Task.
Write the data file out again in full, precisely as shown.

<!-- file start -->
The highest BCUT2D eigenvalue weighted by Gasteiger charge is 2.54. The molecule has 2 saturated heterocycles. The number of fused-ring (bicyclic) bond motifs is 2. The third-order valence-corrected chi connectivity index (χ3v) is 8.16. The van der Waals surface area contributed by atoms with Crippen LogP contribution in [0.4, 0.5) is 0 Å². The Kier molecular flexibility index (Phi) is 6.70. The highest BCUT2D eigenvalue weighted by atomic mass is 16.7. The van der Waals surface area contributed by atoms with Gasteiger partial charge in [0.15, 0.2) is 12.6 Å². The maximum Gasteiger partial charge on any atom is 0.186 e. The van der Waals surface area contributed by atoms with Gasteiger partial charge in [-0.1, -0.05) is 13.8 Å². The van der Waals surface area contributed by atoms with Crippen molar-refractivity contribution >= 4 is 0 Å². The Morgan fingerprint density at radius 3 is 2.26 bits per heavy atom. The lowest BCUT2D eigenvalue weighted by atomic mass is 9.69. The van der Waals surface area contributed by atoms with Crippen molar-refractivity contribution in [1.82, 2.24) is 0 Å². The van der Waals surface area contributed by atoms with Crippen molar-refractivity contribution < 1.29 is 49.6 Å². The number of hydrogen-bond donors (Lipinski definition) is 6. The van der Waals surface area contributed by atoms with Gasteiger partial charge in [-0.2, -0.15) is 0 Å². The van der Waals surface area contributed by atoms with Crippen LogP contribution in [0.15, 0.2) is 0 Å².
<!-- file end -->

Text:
The highest BCUT2D eigenvalue weighted by Gasteiger charge is 2.54. The molecule has 2 saturated heterocycles. The number of fused-ring (bicyclic) bond motifs is 2. The third-order valence-corrected chi connectivity index (χ3v) is 8.16. The van der Waals surface area contributed by atoms with Crippen LogP contribution in [0.4, 0.5) is 0 Å². The Kier molecular flexibility index (Phi) is 6.70. The highest BCUT2D eigenvalue weighted by atomic mass is 16.7. The van der Waals surface area contributed by atoms with Gasteiger partial charge in [0.15, 0.2) is 12.6 Å². The maximum Gasteiger partial charge on any atom is 0.186 e. The van der Waals surface area contributed by atoms with Gasteiger partial charge in [-0.1, -0.05) is 13.8 Å². The van der Waals surface area contributed by atoms with Crippen molar-refractivity contribution >= 4 is 0 Å². The Morgan fingerprint density at radius 3 is 2.26 bits per heavy atom. The lowest BCUT2D eigenvalue weighted by atomic mass is 9.69. The van der Waals surface area contributed by atoms with Crippen molar-refractivity contribution in [1.82, 2.24) is 0 Å². The van der Waals surface area contributed by atoms with Crippen molar-refractivity contribution < 1.29 is 49.6 Å². The number of hydrogen-bond donors (Lipinski definition) is 6. The van der Waals surface area contributed by atoms with Gasteiger partial charge in [-0.2, -0.15) is 0 Å². The van der Waals surface area contributed by atoms with Crippen LogP contribution in [0.15, 0.2) is 0 Å².